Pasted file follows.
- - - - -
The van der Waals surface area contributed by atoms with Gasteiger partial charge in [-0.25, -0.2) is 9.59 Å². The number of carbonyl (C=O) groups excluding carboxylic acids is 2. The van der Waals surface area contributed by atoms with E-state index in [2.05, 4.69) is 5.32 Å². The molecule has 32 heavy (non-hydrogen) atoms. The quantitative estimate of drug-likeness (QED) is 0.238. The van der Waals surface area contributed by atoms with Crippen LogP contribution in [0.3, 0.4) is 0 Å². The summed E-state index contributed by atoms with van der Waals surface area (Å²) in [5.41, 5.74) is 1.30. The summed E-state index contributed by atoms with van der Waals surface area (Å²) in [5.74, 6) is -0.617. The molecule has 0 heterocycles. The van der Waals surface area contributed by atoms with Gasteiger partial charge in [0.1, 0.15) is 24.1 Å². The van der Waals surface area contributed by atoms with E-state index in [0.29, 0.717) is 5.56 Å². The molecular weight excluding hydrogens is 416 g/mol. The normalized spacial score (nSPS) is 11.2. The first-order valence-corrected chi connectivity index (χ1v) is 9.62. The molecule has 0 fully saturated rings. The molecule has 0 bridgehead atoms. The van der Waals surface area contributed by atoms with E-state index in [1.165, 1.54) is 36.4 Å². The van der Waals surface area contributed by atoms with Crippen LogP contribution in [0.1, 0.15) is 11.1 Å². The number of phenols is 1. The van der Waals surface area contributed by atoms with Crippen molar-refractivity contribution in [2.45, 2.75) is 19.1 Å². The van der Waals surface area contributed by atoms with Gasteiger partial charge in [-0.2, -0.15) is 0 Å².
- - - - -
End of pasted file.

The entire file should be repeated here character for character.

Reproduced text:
The van der Waals surface area contributed by atoms with Gasteiger partial charge in [-0.25, -0.2) is 9.59 Å². The number of carbonyl (C=O) groups excluding carboxylic acids is 2. The van der Waals surface area contributed by atoms with E-state index in [2.05, 4.69) is 5.32 Å². The molecule has 32 heavy (non-hydrogen) atoms. The quantitative estimate of drug-likeness (QED) is 0.238. The van der Waals surface area contributed by atoms with Crippen LogP contribution in [0.3, 0.4) is 0 Å². The summed E-state index contributed by atoms with van der Waals surface area (Å²) in [5.41, 5.74) is 1.30. The summed E-state index contributed by atoms with van der Waals surface area (Å²) in [5.74, 6) is -0.617. The molecule has 0 heterocycles. The van der Waals surface area contributed by atoms with Gasteiger partial charge in [0.1, 0.15) is 24.1 Å². The van der Waals surface area contributed by atoms with E-state index in [0.29, 0.717) is 5.56 Å². The molecular weight excluding hydrogens is 416 g/mol. The normalized spacial score (nSPS) is 11.2. The first-order valence-corrected chi connectivity index (χ1v) is 9.62. The molecule has 0 fully saturated rings. The molecule has 0 bridgehead atoms. The van der Waals surface area contributed by atoms with E-state index in [1.165, 1.54) is 36.4 Å². The van der Waals surface area contributed by atoms with Crippen LogP contribution in [0.1, 0.15) is 11.1 Å². The number of phenols is 1. The van der Waals surface area contributed by atoms with Crippen molar-refractivity contribution in [2.45, 2.75) is 19.1 Å². The van der Waals surface area contributed by atoms with Gasteiger partial charge in [-0.2, -0.15) is 0 Å².